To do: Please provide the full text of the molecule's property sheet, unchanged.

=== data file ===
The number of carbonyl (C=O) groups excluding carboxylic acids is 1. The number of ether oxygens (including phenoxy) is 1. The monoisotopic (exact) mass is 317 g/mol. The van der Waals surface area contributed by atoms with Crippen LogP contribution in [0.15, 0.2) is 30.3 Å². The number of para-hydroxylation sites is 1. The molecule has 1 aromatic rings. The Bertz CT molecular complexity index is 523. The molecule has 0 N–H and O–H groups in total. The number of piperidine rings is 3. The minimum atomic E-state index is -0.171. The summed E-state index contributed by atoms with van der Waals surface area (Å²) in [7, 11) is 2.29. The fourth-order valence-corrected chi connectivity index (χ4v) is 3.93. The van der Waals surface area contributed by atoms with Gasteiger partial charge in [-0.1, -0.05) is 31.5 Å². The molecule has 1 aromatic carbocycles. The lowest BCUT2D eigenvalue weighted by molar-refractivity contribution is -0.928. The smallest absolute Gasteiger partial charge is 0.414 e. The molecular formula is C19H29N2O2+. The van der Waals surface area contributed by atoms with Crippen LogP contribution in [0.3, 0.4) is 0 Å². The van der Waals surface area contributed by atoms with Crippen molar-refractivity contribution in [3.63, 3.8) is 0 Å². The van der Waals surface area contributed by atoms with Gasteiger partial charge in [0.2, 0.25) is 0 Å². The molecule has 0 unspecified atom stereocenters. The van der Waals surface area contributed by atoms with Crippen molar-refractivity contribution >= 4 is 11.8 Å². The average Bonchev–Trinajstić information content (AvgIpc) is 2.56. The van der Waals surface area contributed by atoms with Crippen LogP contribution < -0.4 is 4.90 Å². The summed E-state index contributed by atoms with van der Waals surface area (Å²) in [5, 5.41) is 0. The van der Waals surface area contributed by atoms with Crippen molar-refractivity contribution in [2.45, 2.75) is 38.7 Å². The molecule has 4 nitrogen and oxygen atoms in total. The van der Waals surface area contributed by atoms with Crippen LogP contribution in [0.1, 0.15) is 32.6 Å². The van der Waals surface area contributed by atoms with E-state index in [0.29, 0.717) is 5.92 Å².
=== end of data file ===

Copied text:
The number of carbonyl (C=O) groups excluding carboxylic acids is 1. The number of ether oxygens (including phenoxy) is 1. The monoisotopic (exact) mass is 317 g/mol. The van der Waals surface area contributed by atoms with Crippen LogP contribution in [0.15, 0.2) is 30.3 Å². The number of para-hydroxylation sites is 1. The molecule has 1 aromatic rings. The Bertz CT molecular complexity index is 523. The molecule has 0 N–H and O–H groups in total. The number of piperidine rings is 3. The minimum atomic E-state index is -0.171. The summed E-state index contributed by atoms with van der Waals surface area (Å²) in [7, 11) is 2.29. The fourth-order valence-corrected chi connectivity index (χ4v) is 3.93. The van der Waals surface area contributed by atoms with Gasteiger partial charge in [-0.1, -0.05) is 31.5 Å². The molecule has 1 aromatic carbocycles. The lowest BCUT2D eigenvalue weighted by molar-refractivity contribution is -0.928. The smallest absolute Gasteiger partial charge is 0.414 e. The molecular formula is C19H29N2O2+. The van der Waals surface area contributed by atoms with Crippen LogP contribution in [0.3, 0.4) is 0 Å². The van der Waals surface area contributed by atoms with Crippen molar-refractivity contribution in [3.63, 3.8) is 0 Å². The van der Waals surface area contributed by atoms with Gasteiger partial charge in [0.2, 0.25) is 0 Å². The molecule has 0 unspecified atom stereocenters. The van der Waals surface area contributed by atoms with Crippen molar-refractivity contribution >= 4 is 11.8 Å². The average Bonchev–Trinajstić information content (AvgIpc) is 2.56. The van der Waals surface area contributed by atoms with Crippen LogP contribution < -0.4 is 4.90 Å². The summed E-state index contributed by atoms with van der Waals surface area (Å²) in [5, 5.41) is 0. The van der Waals surface area contributed by atoms with Crippen molar-refractivity contribution in [2.45, 2.75) is 38.7 Å². The molecule has 4 nitrogen and oxygen atoms in total. The van der Waals surface area contributed by atoms with Crippen LogP contribution in [0.1, 0.15) is 32.6 Å². The van der Waals surface area contributed by atoms with E-state index in [0.29, 0.717) is 5.92 Å².